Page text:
Japanese woman’s murder provokes protests against U.S. bases in Okinawa

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Organizers say at least 60,000 people marched on Sunday to ask Japan's government to kick out U.S. bases

Protests come after a 20-year-old woman was murdered by a civilian worker in April

CNN  — 

Tens of thousands of people have demanded an end to the United States’ military presence on the Japanese island of Okinawa following the killing of a local woman.

Kenneth Franklin Shinzato, a 32-year-old civilian worker who was stationed at the U.S. Kadena Air Base, was last month arrested on suspicion of murdering the 20 year old and abandoning her body.

In an emotional letter read out during a march on the island Sunday, the victim’s father said, for the local people’s protection, all United States military bases on Japan’s Okinawa prefecture had to go.

“Why my daughter? Why was my daughter killed?” the letter read. “To avoid [another] victim, I want all US bases removed… I believe it’s possible if all the people of Okinawa come together.”

More than 60,000 people attended the protest in the prefecture’s capital, Naha, according to organizers.

It was organized by the All Okinawa Kaigi, a group that includes the governor of Okinawa and other local politicians and mayors.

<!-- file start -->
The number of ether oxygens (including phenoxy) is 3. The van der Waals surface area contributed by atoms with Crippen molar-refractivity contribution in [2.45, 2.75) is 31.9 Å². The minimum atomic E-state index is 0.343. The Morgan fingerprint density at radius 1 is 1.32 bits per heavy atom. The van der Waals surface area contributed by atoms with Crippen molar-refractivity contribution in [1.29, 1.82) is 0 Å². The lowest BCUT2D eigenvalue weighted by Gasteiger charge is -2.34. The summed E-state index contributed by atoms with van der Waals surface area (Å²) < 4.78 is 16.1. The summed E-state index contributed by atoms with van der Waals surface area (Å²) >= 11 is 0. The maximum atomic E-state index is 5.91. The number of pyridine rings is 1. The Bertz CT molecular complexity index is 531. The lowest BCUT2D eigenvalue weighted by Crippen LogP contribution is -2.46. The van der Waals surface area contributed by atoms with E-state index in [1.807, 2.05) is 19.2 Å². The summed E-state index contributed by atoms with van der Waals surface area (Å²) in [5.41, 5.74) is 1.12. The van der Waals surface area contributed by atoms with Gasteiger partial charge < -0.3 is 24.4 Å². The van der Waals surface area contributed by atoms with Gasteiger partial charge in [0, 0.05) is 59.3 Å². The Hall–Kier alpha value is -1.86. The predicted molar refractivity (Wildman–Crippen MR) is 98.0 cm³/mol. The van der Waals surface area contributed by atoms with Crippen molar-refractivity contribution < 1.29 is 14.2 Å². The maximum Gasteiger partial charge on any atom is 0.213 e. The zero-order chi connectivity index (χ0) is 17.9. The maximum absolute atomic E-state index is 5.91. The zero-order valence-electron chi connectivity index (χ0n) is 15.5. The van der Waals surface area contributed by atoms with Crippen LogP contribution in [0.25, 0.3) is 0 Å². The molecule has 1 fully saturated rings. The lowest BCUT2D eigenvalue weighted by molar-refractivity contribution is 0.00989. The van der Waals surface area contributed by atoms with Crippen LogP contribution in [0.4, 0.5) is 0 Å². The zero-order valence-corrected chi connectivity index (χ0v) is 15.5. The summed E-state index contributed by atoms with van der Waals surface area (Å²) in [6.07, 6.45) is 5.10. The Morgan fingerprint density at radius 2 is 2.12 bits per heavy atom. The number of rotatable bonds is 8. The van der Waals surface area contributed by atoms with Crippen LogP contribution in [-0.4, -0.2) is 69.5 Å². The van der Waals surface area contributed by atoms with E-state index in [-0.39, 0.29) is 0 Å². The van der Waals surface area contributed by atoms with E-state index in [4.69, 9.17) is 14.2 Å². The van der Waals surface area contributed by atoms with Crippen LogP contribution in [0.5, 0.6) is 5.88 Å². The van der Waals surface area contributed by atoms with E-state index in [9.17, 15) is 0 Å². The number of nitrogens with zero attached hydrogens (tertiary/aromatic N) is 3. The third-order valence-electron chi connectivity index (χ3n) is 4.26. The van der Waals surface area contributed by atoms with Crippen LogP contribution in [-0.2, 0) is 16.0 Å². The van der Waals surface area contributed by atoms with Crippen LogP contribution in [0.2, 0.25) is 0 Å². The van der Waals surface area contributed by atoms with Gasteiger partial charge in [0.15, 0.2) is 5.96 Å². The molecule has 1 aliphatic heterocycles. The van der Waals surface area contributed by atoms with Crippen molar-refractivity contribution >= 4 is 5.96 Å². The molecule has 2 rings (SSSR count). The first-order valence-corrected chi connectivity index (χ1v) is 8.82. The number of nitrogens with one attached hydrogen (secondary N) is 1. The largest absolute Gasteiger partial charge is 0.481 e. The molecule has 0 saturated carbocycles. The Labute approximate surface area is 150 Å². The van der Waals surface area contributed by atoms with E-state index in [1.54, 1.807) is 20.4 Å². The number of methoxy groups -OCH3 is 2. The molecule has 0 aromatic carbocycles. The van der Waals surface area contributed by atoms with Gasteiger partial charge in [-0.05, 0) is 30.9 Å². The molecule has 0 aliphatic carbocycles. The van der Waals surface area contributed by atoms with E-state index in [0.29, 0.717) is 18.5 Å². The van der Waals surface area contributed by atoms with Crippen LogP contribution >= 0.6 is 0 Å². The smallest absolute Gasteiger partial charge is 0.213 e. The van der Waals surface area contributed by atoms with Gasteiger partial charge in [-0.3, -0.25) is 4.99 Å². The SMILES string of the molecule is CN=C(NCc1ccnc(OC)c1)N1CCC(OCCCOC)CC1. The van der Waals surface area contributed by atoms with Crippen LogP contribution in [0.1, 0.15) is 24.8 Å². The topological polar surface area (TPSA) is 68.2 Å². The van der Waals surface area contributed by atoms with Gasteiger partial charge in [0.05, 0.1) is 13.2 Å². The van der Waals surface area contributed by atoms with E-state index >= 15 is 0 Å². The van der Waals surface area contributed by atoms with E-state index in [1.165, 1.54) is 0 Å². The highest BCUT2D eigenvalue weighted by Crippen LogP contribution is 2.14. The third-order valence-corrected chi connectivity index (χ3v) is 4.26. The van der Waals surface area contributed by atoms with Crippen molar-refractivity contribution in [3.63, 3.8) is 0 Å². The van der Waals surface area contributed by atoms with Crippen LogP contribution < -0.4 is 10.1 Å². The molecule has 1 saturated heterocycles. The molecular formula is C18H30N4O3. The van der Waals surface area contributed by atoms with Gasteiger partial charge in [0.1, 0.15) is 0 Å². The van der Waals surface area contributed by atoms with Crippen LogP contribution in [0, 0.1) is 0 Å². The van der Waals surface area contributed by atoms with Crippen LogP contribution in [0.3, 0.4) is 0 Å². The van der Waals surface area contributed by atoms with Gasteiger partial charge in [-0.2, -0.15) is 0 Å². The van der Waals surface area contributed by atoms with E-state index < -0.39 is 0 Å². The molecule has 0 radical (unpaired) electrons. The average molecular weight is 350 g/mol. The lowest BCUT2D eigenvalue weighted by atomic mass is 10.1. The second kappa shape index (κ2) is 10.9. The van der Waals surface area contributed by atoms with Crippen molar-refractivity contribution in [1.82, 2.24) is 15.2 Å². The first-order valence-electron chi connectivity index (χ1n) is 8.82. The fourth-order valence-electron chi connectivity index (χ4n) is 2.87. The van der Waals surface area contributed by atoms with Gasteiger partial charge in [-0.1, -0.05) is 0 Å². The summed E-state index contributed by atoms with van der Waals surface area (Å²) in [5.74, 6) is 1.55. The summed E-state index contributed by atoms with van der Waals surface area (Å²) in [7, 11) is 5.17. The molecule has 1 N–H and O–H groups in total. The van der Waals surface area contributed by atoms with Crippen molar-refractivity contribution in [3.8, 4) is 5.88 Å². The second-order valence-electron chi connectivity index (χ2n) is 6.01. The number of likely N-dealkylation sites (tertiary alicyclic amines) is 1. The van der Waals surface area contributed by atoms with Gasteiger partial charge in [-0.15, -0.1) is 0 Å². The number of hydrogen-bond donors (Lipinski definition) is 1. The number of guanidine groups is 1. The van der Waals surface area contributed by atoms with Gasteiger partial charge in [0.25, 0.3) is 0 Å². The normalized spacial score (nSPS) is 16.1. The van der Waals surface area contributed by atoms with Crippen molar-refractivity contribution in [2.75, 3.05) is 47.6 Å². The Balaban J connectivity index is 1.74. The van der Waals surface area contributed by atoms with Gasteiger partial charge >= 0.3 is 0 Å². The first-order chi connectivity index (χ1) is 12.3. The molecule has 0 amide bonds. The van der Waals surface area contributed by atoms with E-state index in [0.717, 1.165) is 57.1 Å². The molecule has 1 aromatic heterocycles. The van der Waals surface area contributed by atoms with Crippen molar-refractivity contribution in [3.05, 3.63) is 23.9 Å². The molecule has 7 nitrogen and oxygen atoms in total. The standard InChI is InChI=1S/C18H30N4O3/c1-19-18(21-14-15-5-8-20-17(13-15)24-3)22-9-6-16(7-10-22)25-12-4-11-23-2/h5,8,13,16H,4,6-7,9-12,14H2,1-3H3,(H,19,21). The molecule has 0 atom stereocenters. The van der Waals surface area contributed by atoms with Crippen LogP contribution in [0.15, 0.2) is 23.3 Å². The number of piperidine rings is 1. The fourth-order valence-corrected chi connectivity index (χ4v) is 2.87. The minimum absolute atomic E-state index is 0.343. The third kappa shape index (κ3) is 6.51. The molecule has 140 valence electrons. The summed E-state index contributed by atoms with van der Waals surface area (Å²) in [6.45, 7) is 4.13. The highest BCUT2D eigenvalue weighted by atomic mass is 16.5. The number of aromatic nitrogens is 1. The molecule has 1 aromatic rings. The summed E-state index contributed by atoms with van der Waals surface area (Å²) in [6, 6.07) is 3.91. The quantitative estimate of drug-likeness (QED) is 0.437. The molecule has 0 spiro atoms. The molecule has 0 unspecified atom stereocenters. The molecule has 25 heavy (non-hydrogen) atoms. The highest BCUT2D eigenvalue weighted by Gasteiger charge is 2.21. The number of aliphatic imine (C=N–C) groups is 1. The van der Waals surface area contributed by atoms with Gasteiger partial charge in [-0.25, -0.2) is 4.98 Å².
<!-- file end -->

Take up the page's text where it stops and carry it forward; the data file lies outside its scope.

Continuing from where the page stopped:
Speaking at the protest, Governor Takeshi Onaga said he would strongly ask the Japanese government to move all United States military bases outside of Okinawa.

“The government should know that the anger of the people in Okinawa is almost reaching a limit and it is not [right] to sacrifice Okinawa people for military bases anymore,” he said.

Tensions running high

Relations between American military personnel and local residents on Okinawa have deteriorated in recent months following several violent incidents related to American bases on the island.

In March, U.S. Navy sailor Justin Castellanos was arrested over the rape of a Japanese woman in Kyushu prefecture.

During his visit to Japan in May, President Barack Obama apologized to the Japanese people for the latest incident in Okinawa.

“I think the Japanese people should know we are deeply moved and working with the Japanese government to prosecute not only this crime but prevent these kinds of crimes from happening again.”